Velvet Goldmine
First screened and reviewed in November 1998
Director: Todd Haynes. Cast: Jonathan Rhys Meyers, Christian Bale, Ewan McGregor, Toni Collette, Eddie Izzard, Micko Westmoreland, Michael Feast, Emily Woof, Alastair Cumming, Luke Morgan Oliver, Osheen Jones, Sylvia Grant, Jim Whelan, Daniel Adams, Brian Molko, Antony Langdon, Xavior, Steve Hewitt, Guy Leverton, Vinney Reck, Keith-Lee Castle. Screenplay: Todd Haynes (based on a story by Todd Haynes and James Lyons).

Twitter Capsule: Ingenious crystalline structure treating queer 70s glam as historical and political node. Sexy, exuberant, and sad.

VOR:   For a film so invested in pastiche, the originality dazzles. A highwire act on formal, narrative, and thematic fronts.

Ed. Jun 2013: For my fullest treatment of this movie, albeit in a slightly different register of writing, see Chapter 6 of my book The Desiring-Image: Gilles Deleuze and Contemporary Queer Cinema, available here from Oxford University Press or here from Amazon. An earlier version of that chapter, similar in gist but smaller in scope and substantially different in some of its claims, appeared in James Morrison's wonderful anthology The Cinema of Todd Haynes: All that Heaven Allows, available here from Columbia University Press; I recommend every essay in it. The thoughts below, written immediately post-screening in 1998, my senior year of college, thus reflect the seeds of a passionate engagement with the film, intellectual and highly libidinal, that not only expanded over 15 years but in many ways propelled me into graduate school in the first place.

Photo © 1998 Miramax Films
Prior to Velvet Goldmine, director Todd Haynes has already made two movies that declare strange scenarios, introduce strange characters, and then film them all even more... strangely. Poison, his Sundance-winning debut, was a triptych of stories derived from the writings of Jean Genet, following with wild tonal diversity a young boy who spontaneously flies out his window, a scientist who concocts and mistakenly ingests a leprous serum, and a duo of prisoners who undergo—well, the plot of that one almost defies description, but at its center are two men's bodies that become the sites of both homoerotic passion and corporal punishment. Safe—which I listed as 1995's 9th best movie but is probably, in retrospect, its 2nd or 3rd—follows one suburban housewife whose sudden symptoms of illness are diagnosed and spookily treated as an allergic reaction to nothing less than the 20th century itself.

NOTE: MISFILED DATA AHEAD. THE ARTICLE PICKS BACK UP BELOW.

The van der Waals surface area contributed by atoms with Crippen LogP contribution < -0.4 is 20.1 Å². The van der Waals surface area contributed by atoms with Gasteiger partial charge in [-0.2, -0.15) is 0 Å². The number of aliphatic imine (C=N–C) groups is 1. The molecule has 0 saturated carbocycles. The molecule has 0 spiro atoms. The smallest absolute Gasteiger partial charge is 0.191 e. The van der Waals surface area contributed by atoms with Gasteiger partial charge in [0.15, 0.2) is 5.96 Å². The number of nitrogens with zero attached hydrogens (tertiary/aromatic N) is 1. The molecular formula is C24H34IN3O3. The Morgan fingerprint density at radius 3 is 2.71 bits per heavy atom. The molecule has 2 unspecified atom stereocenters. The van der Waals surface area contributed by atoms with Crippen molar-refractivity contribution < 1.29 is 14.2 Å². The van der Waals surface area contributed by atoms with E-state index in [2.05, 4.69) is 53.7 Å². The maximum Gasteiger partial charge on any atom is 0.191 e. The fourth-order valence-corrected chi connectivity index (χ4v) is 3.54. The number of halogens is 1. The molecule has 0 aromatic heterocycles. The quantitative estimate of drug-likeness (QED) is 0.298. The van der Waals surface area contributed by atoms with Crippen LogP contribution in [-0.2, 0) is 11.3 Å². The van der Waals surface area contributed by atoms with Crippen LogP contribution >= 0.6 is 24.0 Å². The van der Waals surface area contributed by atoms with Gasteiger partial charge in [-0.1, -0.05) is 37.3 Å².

If one theme emerges from these two pictures—which actually feel like five, given Poison's three distinct narratives and Safe's bifurcation into an hour of disease and one of "cure"—it is the abject vulnerability of the human body to the physical and social world outside. Haynes complicates his projects, however, by frequently allowing his "real world" to be more mutable, more supernaturally elusive than we expect, so that our persons are being acted upon by forces we are powerless to control or even to understand. His films are audacious in design and rich with ideas, though he never denies the audience room to turn off the mental burners and experience them as engaging, eerie horror stories of a singularly unpredictable bent.

All of which brings us to Velvet Goldmine, Haynes' third full-length film. Rather than tampering with an otherwise stable reality, Goldmine moves to a cultural-historical moment where fantasy and mirage were the informing conditions of a distinct, spectacular public scene: the glam-rock era of 1970s popular music. The world of this film is still a mighty bizarre place, but this time the weirdness is not a surprise. It's what legions of fans and misfit adolescents are paying to see on stage, or at least to hear on their vinyl turntables. And if mutable, changing bodies are what you want, as Haynes so often does, check out how insolently these performers reconstituted their selves. They were interested in codes of gender and other "biological" marks only to the extent that they subverted them profoundly. Ask yourself whether David Bowie is a man or a woman, or a human or an alien, and observe the impossibility of committing to any answer.

The central figure of Velvet Goldmine is Brian Slade (Jonathan Rhys Meyers of The Governess), a performance artist whose heavily-synthed music and androgynously feline appearance draw an increasing legion of blushed-and-teased admirers through the 1970s. Slade's "music" is not much to be proud of, but nor is it ever the point of his routine. Rather, he conjures elaborate videos in which he impersonates turquoise devils and slithery djinns. He fills concert stages with lavender smoke and pillow feathers. He wears blue-mohawk wigs and covers his body in metallic, glittery paint. The nature of Slade's art is his very command of your gaze; like a less macabre but equally self-promoting godfather to Marilyn Manson, Slade hides beneath his pouty, self-serious expression the laughing janus-face of someone who knows he has nothing of substance to reveal. His act is the very state of being nothing more than an act. Whether or not they know it, Slade's fans seem attracted to the very ephemerality of his vision, its byzantine dazzle that signifies nothing.